The Québec maritime Blog

Everything You Need to Know to Plan a Trip to Bas-Saint-Laurent
  • Biking in Bas-Saint-Laurent
    Nicolas Gagnon / Tourisme Bas-Saint-Laurent

Everything You Need to Know to Plan a Trip to Bas-Saint-Laurent

Bas-Saint-Laurent is a very diverse region located on the south shore of the St. Lawrence, full of picturesque coastal villages, enchanting islands, historic lighthouses and stunning vantage points—wait until you admire some of the region’s breathtaking sunsets! Take the time to explore the high country, in the interior, where you’ll be charmed by rural and forest scenery.

How to get there

If you’re coming from Québec City or Montréal, follow Route 132 along the south shore of the St. Lawrence, which is known as the Navigators’ Route from La Pocatière to Sainte-Luce, a picturesque village about 20 km (12 mi.) east of Rimouski. Be sure to stop at the many cultural, culinary and maritime attractions that dot this road or even spend a few days in one of the numerous must-see sites along the way, where you can soak up exceptional views and enjoy a variety of activities.

If you’re travelling from the Maritimes, follow the Border Route along Route 289, which runs along the border with New Brunswick and Maine from Saint-Jean-de-la-Lande to Saint-André-de-Kamouraska. To guide you, Morris columns in the shape of boundary monuments are located in each municipality along this road. Don’t miss this opportunity to discover the rich history and many attractions found in these communities.

Motorcyclists will be interested to know that Route 289 is part of a popular motorcycle touring route called the Border Route and Lakes, which can be combined with another similar route, Tidal Dykes and Plateaus.

The region is also a favourite cycling destination. The Petit Témis Interprovincial Linear Park, which consists of 134 km (83 mi.) of gravel trails reserved for cyclists and hikers, runs along an old railroad bed from Rivière-du-Loup to Edmundston, New Brunswick. It’s perfect for cycle touring since campgrounds are located at regular intervals along the way.

Nature’s playground

Bas-Saint-Laurent offers plenty of opportunities for outdoor activities. If you’re looking for a multi-activity stay, Domaine Valga offers a network of hiking, cycling and ATV trails, as well as treetop trekking in the “Forêt de Maître Corbeau” aerial adventure park—a thrilling experience for visitors of all ages. Lodging is also available on site.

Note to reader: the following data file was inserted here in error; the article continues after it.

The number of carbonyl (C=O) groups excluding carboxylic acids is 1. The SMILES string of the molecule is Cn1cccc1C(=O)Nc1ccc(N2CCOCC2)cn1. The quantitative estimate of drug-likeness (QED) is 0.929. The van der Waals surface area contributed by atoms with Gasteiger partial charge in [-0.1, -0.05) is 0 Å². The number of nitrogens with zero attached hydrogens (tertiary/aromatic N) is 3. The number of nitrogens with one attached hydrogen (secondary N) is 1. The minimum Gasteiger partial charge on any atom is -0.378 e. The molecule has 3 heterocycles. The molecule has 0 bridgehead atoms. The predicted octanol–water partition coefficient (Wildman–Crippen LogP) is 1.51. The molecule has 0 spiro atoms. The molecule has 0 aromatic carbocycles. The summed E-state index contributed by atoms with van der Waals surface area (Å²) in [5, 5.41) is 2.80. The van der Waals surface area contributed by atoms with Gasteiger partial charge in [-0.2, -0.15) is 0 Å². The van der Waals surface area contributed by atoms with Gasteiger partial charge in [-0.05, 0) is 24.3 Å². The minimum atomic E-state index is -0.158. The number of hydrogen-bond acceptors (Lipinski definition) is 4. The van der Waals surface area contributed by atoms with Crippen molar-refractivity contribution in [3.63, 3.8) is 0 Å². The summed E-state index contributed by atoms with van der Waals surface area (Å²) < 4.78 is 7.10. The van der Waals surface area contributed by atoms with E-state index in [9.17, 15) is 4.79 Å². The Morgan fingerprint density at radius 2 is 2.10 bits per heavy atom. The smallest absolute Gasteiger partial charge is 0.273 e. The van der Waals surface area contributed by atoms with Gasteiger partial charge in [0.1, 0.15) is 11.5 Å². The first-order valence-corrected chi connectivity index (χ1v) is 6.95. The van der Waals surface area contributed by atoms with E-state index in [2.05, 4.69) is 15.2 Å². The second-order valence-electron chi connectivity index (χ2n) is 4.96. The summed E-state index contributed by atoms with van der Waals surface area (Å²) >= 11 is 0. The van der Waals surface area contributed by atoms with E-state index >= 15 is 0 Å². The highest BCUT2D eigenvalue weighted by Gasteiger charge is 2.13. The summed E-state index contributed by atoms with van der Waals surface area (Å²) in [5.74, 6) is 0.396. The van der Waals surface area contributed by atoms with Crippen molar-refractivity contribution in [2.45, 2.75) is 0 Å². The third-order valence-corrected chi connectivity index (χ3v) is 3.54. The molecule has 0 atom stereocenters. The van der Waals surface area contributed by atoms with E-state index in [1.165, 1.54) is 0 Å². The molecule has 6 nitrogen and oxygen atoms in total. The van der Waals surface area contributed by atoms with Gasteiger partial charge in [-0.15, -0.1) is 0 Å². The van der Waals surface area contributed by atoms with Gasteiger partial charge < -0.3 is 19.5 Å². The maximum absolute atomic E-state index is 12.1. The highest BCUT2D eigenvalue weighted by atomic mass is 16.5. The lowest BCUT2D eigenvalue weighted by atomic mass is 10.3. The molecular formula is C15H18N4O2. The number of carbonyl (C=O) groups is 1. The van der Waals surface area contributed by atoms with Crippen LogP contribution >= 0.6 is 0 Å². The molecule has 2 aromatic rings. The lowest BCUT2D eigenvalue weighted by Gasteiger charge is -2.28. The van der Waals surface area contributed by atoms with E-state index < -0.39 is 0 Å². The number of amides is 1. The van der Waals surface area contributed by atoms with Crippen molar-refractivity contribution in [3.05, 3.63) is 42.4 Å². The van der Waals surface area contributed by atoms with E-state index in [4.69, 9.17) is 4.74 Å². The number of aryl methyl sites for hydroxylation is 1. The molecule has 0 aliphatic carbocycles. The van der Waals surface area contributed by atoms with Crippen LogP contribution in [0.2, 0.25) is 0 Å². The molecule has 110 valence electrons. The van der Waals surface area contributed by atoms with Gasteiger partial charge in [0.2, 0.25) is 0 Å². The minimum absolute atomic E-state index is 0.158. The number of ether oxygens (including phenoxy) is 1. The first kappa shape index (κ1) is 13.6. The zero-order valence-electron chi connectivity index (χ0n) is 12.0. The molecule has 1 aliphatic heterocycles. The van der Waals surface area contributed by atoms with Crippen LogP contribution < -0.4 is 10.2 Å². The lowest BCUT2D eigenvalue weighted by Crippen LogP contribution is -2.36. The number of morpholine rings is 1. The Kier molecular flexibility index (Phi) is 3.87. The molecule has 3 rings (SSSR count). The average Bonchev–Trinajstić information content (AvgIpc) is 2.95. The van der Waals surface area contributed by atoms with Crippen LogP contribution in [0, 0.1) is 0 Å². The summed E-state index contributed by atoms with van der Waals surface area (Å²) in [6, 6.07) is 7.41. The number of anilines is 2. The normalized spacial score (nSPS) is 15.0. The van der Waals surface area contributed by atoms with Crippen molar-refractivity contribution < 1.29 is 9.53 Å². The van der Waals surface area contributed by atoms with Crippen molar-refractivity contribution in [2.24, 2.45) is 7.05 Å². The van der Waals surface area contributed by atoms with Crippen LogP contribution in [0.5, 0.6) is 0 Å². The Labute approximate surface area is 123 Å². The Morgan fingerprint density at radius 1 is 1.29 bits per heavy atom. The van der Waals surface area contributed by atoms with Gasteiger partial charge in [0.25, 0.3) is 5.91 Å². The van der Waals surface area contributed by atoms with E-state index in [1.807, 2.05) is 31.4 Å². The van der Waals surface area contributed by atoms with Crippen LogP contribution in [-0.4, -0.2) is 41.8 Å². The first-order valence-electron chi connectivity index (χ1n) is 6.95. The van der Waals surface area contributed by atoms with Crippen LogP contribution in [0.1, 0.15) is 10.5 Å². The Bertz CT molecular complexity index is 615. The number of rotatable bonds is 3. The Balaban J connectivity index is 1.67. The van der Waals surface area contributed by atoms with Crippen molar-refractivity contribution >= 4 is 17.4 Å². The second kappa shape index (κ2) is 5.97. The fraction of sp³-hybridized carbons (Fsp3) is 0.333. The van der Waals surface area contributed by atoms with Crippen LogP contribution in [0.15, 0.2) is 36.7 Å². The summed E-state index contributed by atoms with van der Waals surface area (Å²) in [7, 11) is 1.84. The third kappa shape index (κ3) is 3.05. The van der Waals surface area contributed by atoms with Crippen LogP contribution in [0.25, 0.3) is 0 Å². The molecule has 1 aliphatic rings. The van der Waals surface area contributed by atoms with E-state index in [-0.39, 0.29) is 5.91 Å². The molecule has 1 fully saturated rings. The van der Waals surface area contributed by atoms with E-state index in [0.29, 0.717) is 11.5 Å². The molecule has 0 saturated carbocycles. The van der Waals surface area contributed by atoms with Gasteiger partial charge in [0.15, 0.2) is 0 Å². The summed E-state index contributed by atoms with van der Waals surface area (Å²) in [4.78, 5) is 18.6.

If you enjoy hiking, cycling, sea kayaking or outdoor activities in general, you’ll be charmed by Parc national du Bic. Come and explore the park’s coves, islands and shoreline, on land or at sea. Keep your eyes peeled and you’ll likely spot harbour seals poking their heads out of the water or sunning themselves on the rocks.

Did you know that one of the largest lakes south of the St. Lawrence is found in Bas-Saint-Laurent? Lake Témiscouata has an area of nearly 70 km2 (30 sq. mi.) and almost half of its banks are within Parc national du Lac-Témiscouata, which protects a representative sample of the natural region of the Notre-Dame Mountains. This is an ideal spot for canoeing and hiking as well as nature observation. The potential of this area was recognized as long ago as the late 1920s by conservationist Grey Owl, who lived there for three years.

Still inland, in the high country near Saint-Narcisse-de-Rimouski, test your mettle on the “Descent to Hell,” a 300-step staircase that will take you down to the Rimouski River between steep and narrow rock walls up to 90 metres (295 feet) high at the Canyon des Portes de l’Enfer (Hell’s Gate Canyon). You can also admire this impressive canyon from the highest suspension footbridge in Québec, which is 63 metres (205 feet) long.

For another type of stunning natural sight, soak up the scenery in the Kamouraska area at the SEBKA riverside park. Whether you go sea kayaking on the majestic St. Lawrence or rock climbing on the Saint-André cliffs, you’ll be treated to breathtaking views in this park.

Would you like to see some of the beautiful sunsets this region is famous for? Visit Parc de la Pointe, in Rivière-du-Loup, another enchanting spot along the banks of the St. Lawrence. The park offers a walking/bike trail, lookouts and more. Another option for front-row seats is to stay on an island. Departing from Rivière-du-Loup, you can spend the night in a tent or cottage on Île aux Lièvres (Hare Island), which is owned by Société Duvetnor. You may even wake up to the sound of the whales! You can also enjoy an escapade on Saint-Barnabé Island, where you can camp in complete tranquility after savouring a delicious meal outdoors and admiring the sunset, a perfect end to a day of hiking on this island.